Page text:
1. Vanderhall Venice Speedster (From $26,950)
Not just a retro-style beauty, "the Vanderhall Venice Speedster is as much fun as you can have on three wheels," writes Julia Lapalme at Road & Track. The Utah-built weekender has a wooden steering wheel, chrome switches, a 180-hp engine, and no top or doors: You simply step into the leather-lined cockpit and go. Buy it at Vanderhall.
2. Miansai Party Animal ($85,000)
Crack open this 18-karat-gold piñata and it will rain 50 tiny diamonds. Made to be worn as a necklace locket, the 2.5-inch-tall figurine was created by a Miami-based jeweler that has been playfully branching out in unexpected ways. Buy it at Miansai.
3. Le Corbusier Watches From Rado ($18,900)
Legendary Swiss-French architect Le Corbusier had a rainbow all his own. This set of nine ultrathin precision Swiss timepieces takes cues from a coordinated color system he developed to meet designers' every need. And because the watch cases are ceramic, they "will retain their luster more or less indefinitely," writes Jack Forster at Hodinkee. Buy it at Rado.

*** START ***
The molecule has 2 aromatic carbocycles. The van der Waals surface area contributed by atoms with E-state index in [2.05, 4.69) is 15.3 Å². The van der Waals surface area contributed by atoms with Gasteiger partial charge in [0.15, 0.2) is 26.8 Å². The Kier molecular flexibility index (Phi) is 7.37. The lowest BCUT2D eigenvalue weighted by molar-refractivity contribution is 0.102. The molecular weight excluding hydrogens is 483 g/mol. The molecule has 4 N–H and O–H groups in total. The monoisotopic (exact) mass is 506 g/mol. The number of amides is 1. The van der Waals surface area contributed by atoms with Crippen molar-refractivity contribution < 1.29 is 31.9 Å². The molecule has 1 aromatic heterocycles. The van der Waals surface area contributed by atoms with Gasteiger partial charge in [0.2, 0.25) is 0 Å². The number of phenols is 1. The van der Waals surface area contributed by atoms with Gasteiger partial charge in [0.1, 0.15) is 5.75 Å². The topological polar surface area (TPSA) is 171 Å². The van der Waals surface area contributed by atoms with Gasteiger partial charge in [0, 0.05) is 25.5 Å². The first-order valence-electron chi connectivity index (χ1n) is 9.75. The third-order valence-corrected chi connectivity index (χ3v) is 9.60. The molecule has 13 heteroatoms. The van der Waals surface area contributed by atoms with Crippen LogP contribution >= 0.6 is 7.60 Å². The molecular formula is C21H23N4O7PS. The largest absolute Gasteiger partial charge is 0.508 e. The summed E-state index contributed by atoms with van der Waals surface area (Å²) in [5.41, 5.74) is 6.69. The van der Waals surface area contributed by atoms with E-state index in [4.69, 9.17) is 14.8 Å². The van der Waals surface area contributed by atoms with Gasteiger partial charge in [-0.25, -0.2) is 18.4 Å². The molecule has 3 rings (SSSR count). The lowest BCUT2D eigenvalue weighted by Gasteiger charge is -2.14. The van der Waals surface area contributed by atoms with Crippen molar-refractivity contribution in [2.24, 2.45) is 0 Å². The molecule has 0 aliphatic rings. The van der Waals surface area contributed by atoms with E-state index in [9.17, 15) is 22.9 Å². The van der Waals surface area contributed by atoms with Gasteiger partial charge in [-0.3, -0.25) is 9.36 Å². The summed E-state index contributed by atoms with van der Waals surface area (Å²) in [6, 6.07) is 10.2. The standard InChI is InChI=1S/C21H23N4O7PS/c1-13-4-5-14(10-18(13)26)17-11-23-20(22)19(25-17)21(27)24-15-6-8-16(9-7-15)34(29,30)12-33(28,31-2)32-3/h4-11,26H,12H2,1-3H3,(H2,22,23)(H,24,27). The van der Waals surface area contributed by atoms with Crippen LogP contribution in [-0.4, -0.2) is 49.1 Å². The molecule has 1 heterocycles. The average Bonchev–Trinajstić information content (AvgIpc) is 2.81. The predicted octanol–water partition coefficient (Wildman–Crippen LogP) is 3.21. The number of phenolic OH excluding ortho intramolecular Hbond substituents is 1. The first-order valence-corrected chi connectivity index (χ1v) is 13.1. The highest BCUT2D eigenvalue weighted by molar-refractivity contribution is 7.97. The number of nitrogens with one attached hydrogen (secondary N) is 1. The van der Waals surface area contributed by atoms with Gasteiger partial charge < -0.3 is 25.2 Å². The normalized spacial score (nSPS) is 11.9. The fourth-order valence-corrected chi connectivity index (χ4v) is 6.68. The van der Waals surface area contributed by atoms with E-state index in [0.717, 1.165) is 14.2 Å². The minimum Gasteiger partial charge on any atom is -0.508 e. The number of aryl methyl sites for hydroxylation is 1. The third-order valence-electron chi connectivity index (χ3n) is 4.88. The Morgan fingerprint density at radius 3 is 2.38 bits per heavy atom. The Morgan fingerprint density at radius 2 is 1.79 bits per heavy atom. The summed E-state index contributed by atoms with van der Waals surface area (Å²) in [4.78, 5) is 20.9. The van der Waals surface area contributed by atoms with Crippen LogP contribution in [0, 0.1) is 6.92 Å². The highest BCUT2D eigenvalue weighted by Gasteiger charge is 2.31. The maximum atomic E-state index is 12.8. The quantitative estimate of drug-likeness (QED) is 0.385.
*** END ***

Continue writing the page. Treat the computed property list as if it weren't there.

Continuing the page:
4. Vaonis Stellina ($4,000)
With a few taps, this "idiot-proof" telescope can locate galaxies, nebulae, and star clusters — and can photograph them, too. Homemade astrophotography setups yield better images, but the app-controlled Stellina works straight out of the box. Buy it at Vaonis.
5. Federico Pazienza Terra-cotta Jug ($894)
Created by an Italian designer based in Rotterdam, this hand-painted 9-inch-tall vessel recalls a time when people viewed everyday objects as magical. The scenes and silhouettes of his Material Spirits line are inspired by the pottery of ancient Greece, where a jug like this, called a lekythos, was used to store olive oil. Buy it at Federico Pazienza.
6. TRNTBL Record Player ($449)
There's never been a more stylish way to listen to vinyl. This wireless turntable is designed to pair with Sonos audio systems or any Bluetooth speakers, and it can create Spotify playlists from the records it spins. Buy it at TRNTBL.
Editor's note: Every week The Week's editors survey product reviews and articles in websites, newspapers, and magazines, to find cool and useful new items we think you'll like. We're now making it easier to purchase these selections through affiliate partnerships with certain retailers. The Week may get a share of the revenue from these purchases.
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